To put it mildly, many people are anxiously awaiting the arrival of a new rechargeable battery for portable electronic devices – one that doesn't blow up unexpectedly.
Among them are the millions who purchased cell phones from Samsung – which now hopes it's solved the problem before its next rollout – as well as e-cigarette users whose devices are banned on many commercial airlines.
However, there's another prominent group navigating these same waters, but they're employing a can-do attitude while showing determination to see change. Its officials are not waiting for the electronics industry to deliver a safe, dependable risk-free battery – and they now say they've done it themselves.
That group is the United States Navy.
Spearheading the science is the U.S. Naval Research Laboratory, which announced yesterday it has produced a zinc-based battery that's a safer alternative to the common lithium-ion batteries that have proven to be unreliable, and can combust instantaneously.
"We can now offer an energy-relevant alternative, from drop-in replacements for lithium-ion to new opportunities in portable and wearable power," said Dr. Jeffrey Long, a member of the NRL's Advanced Electrochemical Materials group, in a statement announcing the creation.
The breakthrough could allow the technology to make its way to all types of products, including researchers say, "manned and unmanned electric vehicles." The NRL's work, titled "Rechargeable nickel–3D zinc batteries: An energy-dense, safer alternative to lithium-ion," was published today in the journal Science.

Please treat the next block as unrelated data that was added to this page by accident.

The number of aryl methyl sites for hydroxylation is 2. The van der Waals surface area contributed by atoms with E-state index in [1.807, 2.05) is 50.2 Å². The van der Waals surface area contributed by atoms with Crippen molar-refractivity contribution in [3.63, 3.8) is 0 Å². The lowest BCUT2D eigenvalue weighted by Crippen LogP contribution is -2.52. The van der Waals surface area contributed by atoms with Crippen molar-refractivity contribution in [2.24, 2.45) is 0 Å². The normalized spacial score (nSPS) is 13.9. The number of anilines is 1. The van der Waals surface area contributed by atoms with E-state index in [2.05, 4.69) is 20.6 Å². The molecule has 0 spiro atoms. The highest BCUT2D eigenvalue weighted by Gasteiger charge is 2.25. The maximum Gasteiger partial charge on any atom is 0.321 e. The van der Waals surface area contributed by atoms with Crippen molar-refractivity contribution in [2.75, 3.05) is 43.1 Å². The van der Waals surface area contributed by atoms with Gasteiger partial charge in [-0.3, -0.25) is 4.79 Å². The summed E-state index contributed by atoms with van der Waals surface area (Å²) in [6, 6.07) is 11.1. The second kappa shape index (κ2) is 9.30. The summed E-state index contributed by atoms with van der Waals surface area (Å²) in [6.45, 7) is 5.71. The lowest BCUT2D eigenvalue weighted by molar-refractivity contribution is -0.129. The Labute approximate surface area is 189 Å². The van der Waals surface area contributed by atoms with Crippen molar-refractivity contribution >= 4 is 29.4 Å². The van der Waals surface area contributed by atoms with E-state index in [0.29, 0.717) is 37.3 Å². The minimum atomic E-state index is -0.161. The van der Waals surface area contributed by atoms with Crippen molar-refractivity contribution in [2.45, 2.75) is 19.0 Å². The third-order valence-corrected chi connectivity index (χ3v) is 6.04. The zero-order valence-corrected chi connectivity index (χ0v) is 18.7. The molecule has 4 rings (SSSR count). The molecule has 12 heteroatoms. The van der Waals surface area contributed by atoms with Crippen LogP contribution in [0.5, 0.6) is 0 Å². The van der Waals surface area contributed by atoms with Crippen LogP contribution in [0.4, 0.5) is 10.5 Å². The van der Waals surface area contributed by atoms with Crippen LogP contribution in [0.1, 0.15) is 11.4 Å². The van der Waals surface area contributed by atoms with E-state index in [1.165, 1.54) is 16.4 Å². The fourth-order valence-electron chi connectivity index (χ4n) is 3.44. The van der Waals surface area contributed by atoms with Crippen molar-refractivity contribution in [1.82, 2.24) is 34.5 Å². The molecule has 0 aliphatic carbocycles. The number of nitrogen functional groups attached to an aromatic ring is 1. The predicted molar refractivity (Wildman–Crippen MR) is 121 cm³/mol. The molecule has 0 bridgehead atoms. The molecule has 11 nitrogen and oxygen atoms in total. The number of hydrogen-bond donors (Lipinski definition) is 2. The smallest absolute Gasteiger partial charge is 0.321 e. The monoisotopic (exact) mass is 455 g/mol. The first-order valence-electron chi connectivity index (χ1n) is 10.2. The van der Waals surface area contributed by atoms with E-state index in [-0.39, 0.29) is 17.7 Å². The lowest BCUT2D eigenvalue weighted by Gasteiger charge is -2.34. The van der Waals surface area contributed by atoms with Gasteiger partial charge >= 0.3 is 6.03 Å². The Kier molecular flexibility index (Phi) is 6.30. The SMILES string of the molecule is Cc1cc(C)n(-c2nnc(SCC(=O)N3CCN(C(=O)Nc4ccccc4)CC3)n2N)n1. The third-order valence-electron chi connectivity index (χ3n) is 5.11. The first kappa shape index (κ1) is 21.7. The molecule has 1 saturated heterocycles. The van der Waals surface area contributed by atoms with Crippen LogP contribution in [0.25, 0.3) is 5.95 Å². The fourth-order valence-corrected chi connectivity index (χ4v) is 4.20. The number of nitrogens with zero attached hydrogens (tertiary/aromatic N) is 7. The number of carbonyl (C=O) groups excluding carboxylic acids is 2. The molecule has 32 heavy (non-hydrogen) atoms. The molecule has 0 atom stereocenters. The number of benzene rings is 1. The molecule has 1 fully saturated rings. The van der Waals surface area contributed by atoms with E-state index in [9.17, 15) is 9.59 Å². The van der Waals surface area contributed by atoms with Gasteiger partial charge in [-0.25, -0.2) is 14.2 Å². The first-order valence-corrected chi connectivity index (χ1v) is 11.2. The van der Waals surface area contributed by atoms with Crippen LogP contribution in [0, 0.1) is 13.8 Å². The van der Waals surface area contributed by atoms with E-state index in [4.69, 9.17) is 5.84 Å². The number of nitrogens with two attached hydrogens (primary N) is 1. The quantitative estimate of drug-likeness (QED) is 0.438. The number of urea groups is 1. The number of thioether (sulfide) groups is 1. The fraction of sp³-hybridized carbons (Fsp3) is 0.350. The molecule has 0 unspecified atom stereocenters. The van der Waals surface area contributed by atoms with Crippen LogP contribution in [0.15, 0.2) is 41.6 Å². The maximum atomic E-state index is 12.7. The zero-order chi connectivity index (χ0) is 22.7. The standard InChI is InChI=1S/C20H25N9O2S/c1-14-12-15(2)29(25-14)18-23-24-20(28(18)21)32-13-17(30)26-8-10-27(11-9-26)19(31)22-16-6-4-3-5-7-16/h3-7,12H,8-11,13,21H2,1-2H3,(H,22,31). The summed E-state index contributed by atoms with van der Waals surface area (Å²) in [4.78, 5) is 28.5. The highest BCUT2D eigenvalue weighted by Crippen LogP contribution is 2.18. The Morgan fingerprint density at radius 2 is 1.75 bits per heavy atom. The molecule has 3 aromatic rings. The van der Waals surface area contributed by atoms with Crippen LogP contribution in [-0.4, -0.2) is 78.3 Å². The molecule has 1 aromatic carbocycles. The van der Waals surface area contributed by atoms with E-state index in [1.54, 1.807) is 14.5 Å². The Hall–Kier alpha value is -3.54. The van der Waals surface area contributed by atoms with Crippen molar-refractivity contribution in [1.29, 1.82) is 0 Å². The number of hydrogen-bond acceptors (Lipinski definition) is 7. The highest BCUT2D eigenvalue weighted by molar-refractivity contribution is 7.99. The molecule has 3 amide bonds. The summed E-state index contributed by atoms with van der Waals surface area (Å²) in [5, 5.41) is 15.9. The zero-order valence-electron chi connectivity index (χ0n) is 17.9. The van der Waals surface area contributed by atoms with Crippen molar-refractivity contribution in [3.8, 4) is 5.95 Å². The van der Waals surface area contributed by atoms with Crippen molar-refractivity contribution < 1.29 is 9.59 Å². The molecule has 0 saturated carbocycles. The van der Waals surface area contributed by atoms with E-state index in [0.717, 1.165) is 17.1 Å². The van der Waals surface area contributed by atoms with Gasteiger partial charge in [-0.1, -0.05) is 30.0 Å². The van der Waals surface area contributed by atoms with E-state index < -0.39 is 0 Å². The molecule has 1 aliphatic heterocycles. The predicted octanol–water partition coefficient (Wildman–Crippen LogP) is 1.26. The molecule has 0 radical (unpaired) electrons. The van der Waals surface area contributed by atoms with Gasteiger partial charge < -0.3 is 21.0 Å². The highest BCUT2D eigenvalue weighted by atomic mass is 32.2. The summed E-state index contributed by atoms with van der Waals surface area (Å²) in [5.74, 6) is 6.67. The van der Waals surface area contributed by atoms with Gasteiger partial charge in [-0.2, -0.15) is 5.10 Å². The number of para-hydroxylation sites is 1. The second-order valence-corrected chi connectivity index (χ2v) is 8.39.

Basically, the NRL's discovery takes the standard zinc battery – which is stable, but not rechargeable – and alters its chemistry to allow it to be recharged. With ships and other sea-faring crafts vulnerable because of their isolation on (or under) the water, the Navy has had a strong incentive for at least a decade to develop an safer option to the unstable lithium-ion battery.
In 2008, a huge battery-produced fire and explosion damaged a small submarine in Pearl Harbor designed for Navy Seals. No seamen were aboard during the blaze, but incident lit the fire under naval researchers to find a better alternative, which culminated this week with the Navy's scientific innovation.
"Lithium-ion batteries are problematic because of the organic liquid inside of them, which is flammable if the battery or device gets too hot. A standard alkaline battery, like the AAA in a flashlight, has a much safer water-based electrolyte, which is not flammable," Popular Science explains, noting the differences between the two and the changes made to the alkaline version.
"Those alkaline batteries commonly use zinc as a material in one of the electrodes. In the form it usually takes inside alkaline batteries, zinc doesn’t cooperate with recharging," the magazine continued. "It’s prone to forming dendrites — tiny, problematic spikes. The NRL scientists reconstituted that zinc into another form, which makes the alkaline battery rechargeable without risking dendrite formation."
Despite the discovery, the Navy continues to grapple with problems involving explosive lithium-ion batteries. Just two weeks ago it issued an indefinite ban on e-cigarette use aboard all ships in its fleet after several sailors suffered severe burns and injuries from devices catching fire. The ban takes effect May 14.